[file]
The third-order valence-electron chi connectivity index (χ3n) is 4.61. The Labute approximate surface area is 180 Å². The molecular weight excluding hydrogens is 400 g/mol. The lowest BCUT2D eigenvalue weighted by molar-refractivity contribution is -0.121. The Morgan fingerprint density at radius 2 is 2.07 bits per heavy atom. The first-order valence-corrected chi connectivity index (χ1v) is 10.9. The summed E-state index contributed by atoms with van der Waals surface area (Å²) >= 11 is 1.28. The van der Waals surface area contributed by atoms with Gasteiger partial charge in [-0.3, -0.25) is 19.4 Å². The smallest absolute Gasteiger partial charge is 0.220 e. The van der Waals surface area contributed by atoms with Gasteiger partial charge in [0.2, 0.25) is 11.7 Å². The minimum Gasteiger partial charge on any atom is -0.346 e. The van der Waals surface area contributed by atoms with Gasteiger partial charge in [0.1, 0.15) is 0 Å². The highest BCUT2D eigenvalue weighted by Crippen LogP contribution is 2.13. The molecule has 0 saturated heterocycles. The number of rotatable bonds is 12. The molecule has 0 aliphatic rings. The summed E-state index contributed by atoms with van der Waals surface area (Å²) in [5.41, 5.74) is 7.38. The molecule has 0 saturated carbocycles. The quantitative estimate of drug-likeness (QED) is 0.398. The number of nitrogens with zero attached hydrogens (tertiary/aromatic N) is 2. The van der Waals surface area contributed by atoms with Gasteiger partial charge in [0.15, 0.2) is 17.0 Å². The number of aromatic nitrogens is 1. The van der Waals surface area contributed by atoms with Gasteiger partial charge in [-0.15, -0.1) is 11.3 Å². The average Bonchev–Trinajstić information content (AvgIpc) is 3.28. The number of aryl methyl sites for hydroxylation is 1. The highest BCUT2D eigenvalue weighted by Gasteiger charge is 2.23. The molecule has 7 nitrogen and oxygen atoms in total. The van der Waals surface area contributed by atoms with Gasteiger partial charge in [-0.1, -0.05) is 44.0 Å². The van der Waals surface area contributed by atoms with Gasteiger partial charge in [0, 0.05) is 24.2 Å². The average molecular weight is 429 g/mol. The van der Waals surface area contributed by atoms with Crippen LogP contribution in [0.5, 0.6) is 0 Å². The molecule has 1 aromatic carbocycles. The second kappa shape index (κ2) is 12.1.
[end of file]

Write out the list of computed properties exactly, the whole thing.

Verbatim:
The third-order valence-electron chi connectivity index (χ3n) is 4.61. The Labute approximate surface area is 180 Å². The molecular weight excluding hydrogens is 400 g/mol. The lowest BCUT2D eigenvalue weighted by molar-refractivity contribution is -0.121. The Morgan fingerprint density at radius 2 is 2.07 bits per heavy atom. The first-order valence-corrected chi connectivity index (χ1v) is 10.9. The summed E-state index contributed by atoms with van der Waals surface area (Å²) >= 11 is 1.28. The van der Waals surface area contributed by atoms with Gasteiger partial charge in [-0.3, -0.25) is 19.4 Å². The smallest absolute Gasteiger partial charge is 0.220 e. The van der Waals surface area contributed by atoms with Gasteiger partial charge in [0.2, 0.25) is 11.7 Å². The minimum Gasteiger partial charge on any atom is -0.346 e. The van der Waals surface area contributed by atoms with Gasteiger partial charge in [0.1, 0.15) is 0 Å². The highest BCUT2D eigenvalue weighted by Crippen LogP contribution is 2.13. The molecule has 0 saturated heterocycles. The number of rotatable bonds is 12. The molecule has 0 aliphatic rings. The summed E-state index contributed by atoms with van der Waals surface area (Å²) in [5.41, 5.74) is 7.38. The molecule has 0 saturated carbocycles. The quantitative estimate of drug-likeness (QED) is 0.398. The number of nitrogens with zero attached hydrogens (tertiary/aromatic N) is 2. The van der Waals surface area contributed by atoms with Gasteiger partial charge in [0.15, 0.2) is 17.0 Å². The number of aromatic nitrogens is 1. The van der Waals surface area contributed by atoms with Gasteiger partial charge in [-0.15, -0.1) is 11.3 Å². The average Bonchev–Trinajstić information content (AvgIpc) is 3.28. The number of aryl methyl sites for hydroxylation is 1. The highest BCUT2D eigenvalue weighted by Gasteiger charge is 2.23. The molecule has 7 nitrogen and oxygen atoms in total. The van der Waals surface area contributed by atoms with Gasteiger partial charge in [-0.1, -0.05) is 44.0 Å². The van der Waals surface area contributed by atoms with Gasteiger partial charge in [0, 0.05) is 24.2 Å². The average molecular weight is 429 g/mol. The van der Waals surface area contributed by atoms with Crippen LogP contribution in [0.5, 0.6) is 0 Å². The molecule has 1 aromatic carbocycles. The second kappa shape index (κ2) is 12.1.